What’s more, two percent admit to drinking diet soft drinks in an attempt to reduce their sugar intake, but 36 percent agree that in the absence of sugar they are not entirely sure what is in no added sugar drinks to maintain their sweetness.
The study found:
- 14 percent (4,519,000) started drinking diet soft drinks to lead a healthier lifestyle but found it caused more problems than it solved
- 42 percent (21,297,000) drink low to zero calorie sugary drinks in an attempt to reduce their sugar intake
- 36 percent (17,319,000) agree that in the absence of sugar, they are not entirely sure what is in no added sugar drinks to maintain their sweetness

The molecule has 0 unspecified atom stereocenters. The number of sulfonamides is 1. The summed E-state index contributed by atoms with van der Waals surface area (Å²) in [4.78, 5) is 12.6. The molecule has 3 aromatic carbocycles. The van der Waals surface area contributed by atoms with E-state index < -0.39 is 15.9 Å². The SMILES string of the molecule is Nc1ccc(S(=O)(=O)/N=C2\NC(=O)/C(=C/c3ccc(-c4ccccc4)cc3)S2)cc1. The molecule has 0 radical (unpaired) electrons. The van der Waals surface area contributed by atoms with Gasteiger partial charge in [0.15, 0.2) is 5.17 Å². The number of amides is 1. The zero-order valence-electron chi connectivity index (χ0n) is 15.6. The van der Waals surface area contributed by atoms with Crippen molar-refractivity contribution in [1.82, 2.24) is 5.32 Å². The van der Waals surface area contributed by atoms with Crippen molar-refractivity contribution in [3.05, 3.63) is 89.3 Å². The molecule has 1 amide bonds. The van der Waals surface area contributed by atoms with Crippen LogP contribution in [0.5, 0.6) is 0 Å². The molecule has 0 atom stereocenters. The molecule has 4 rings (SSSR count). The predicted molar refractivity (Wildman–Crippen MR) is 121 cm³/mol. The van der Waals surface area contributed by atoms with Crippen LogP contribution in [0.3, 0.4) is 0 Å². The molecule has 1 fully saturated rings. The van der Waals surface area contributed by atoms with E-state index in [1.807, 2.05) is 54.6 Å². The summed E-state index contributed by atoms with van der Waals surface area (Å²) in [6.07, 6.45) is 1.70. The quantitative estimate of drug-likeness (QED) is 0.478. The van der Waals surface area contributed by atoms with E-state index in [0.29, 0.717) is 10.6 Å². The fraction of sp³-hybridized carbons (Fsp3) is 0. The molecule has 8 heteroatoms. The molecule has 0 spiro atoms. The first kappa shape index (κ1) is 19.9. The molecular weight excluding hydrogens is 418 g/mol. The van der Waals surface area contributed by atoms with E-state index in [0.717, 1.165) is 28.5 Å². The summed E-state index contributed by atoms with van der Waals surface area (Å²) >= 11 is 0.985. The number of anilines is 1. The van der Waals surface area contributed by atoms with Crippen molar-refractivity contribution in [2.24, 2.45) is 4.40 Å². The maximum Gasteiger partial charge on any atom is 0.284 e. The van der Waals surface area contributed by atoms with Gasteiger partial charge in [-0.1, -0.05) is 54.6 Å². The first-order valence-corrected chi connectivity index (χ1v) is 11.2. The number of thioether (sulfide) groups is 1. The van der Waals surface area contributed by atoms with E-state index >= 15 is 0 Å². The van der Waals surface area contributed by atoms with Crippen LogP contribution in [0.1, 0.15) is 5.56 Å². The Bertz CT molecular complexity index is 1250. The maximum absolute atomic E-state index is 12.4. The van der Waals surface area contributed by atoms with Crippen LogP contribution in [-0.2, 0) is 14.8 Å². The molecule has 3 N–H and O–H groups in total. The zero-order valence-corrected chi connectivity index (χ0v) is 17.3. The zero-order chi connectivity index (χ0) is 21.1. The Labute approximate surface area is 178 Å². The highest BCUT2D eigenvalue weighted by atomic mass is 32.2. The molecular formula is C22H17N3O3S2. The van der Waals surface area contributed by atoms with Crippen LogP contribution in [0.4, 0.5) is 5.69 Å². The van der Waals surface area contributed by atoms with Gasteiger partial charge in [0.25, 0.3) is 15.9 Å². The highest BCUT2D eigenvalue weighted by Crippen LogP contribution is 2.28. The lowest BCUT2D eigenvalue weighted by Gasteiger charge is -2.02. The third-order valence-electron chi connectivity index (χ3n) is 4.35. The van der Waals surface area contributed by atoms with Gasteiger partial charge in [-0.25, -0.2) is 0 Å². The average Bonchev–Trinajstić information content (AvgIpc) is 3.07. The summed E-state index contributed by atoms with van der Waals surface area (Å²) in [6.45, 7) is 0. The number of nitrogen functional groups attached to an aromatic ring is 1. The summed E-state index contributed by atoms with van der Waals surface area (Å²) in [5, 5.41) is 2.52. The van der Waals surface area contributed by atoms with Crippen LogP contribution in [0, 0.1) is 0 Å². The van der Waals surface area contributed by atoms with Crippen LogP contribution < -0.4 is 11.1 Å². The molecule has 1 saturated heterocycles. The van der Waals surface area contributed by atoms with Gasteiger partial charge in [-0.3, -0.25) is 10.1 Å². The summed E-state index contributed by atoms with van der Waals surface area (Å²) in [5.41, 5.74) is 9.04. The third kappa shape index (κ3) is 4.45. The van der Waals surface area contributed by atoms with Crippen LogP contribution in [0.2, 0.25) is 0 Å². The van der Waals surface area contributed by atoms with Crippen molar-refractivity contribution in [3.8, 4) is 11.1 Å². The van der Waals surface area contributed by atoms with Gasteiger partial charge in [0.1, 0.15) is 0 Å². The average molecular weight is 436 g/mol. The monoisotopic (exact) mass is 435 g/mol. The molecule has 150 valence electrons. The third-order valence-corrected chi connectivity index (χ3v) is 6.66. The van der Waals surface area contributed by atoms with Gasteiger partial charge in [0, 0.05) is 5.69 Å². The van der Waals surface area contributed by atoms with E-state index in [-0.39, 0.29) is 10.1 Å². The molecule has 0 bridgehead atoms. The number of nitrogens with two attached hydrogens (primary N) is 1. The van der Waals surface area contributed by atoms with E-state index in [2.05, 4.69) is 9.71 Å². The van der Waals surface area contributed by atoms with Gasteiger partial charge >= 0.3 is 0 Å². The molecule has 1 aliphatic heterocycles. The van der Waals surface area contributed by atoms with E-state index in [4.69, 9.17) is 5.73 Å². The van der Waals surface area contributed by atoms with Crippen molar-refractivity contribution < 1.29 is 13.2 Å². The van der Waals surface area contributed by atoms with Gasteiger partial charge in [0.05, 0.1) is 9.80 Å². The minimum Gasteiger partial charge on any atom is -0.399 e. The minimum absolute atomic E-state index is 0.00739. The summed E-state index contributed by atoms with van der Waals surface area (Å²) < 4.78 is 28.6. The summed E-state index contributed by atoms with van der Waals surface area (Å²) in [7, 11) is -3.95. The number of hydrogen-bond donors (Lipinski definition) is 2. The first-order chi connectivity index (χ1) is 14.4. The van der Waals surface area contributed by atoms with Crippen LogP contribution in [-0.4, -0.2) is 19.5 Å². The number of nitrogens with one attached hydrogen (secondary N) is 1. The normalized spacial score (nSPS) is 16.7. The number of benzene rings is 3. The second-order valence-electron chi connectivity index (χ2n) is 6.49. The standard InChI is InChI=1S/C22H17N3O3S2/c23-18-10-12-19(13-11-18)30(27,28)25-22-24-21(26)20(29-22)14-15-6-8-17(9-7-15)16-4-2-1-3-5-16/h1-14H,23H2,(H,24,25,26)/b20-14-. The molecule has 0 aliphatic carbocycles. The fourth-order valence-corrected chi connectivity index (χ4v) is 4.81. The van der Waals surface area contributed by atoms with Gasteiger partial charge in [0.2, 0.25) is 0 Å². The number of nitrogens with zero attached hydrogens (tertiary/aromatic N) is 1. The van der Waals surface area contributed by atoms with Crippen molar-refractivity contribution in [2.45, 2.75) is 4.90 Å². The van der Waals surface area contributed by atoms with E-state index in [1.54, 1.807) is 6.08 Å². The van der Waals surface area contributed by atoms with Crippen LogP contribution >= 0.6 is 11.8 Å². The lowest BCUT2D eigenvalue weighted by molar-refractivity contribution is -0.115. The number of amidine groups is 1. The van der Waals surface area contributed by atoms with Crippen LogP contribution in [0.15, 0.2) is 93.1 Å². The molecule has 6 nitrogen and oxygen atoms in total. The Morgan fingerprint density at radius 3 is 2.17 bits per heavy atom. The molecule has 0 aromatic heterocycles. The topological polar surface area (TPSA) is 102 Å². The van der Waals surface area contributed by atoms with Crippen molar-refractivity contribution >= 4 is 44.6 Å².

- 24 percent (12,131,000) agree that in a week they will drink between five to 10 low to zero calorie sugary drinks
- 30 percent (15,701,000) find water boring so they don’t drink it much.
Why fizzy drinks present hidden health risks
YouGov have revealed that, of the top 10 soft drinks consumed in the UK, eight are jam packed full of sugars and additives.
It comes as a study by JAMA Network Open revealed that drinks made with sucralose may stimulate appetite among some people.